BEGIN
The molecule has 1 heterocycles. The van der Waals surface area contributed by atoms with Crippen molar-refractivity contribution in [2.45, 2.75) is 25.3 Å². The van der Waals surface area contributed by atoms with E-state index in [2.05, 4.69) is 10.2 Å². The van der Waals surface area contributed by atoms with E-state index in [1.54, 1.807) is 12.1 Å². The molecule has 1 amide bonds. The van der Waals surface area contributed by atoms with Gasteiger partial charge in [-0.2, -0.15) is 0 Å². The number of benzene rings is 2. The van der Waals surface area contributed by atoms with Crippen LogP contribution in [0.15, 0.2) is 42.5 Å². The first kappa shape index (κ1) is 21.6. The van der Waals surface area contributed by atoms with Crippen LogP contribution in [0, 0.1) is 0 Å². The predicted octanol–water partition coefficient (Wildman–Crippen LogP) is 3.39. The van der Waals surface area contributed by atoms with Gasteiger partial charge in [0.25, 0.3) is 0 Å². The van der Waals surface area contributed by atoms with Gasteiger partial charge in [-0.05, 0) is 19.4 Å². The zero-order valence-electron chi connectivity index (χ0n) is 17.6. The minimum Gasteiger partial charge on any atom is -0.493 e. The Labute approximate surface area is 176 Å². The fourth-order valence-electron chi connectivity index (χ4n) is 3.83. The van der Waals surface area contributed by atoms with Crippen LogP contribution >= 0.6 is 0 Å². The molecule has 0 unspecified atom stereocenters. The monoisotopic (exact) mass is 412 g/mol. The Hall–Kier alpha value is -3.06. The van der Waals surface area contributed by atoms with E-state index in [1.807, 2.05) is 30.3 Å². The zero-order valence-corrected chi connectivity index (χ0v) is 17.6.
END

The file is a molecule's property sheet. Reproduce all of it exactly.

The molecule has 1 heterocycles. The van der Waals surface area contributed by atoms with Crippen molar-refractivity contribution in [2.45, 2.75) is 25.3 Å². The van der Waals surface area contributed by atoms with E-state index in [2.05, 4.69) is 10.2 Å². The van der Waals surface area contributed by atoms with E-state index in [1.54, 1.807) is 12.1 Å². The molecule has 1 amide bonds. The van der Waals surface area contributed by atoms with Gasteiger partial charge in [-0.2, -0.15) is 0 Å². The number of benzene rings is 2. The van der Waals surface area contributed by atoms with Crippen LogP contribution in [0.15, 0.2) is 42.5 Å². The first kappa shape index (κ1) is 21.6. The van der Waals surface area contributed by atoms with Crippen LogP contribution in [0, 0.1) is 0 Å². The predicted octanol–water partition coefficient (Wildman–Crippen LogP) is 3.39. The van der Waals surface area contributed by atoms with Gasteiger partial charge in [0.25, 0.3) is 0 Å². The van der Waals surface area contributed by atoms with Gasteiger partial charge in [-0.05, 0) is 19.4 Å². The zero-order valence-electron chi connectivity index (χ0n) is 17.6. The minimum Gasteiger partial charge on any atom is -0.493 e. The Labute approximate surface area is 176 Å². The fourth-order valence-electron chi connectivity index (χ4n) is 3.83. The van der Waals surface area contributed by atoms with Crippen LogP contribution >= 0.6 is 0 Å². The molecule has 0 unspecified atom stereocenters. The monoisotopic (exact) mass is 412 g/mol. The Hall–Kier alpha value is -3.06. The van der Waals surface area contributed by atoms with E-state index in [1.807, 2.05) is 30.3 Å². The zero-order valence-corrected chi connectivity index (χ0v) is 17.6.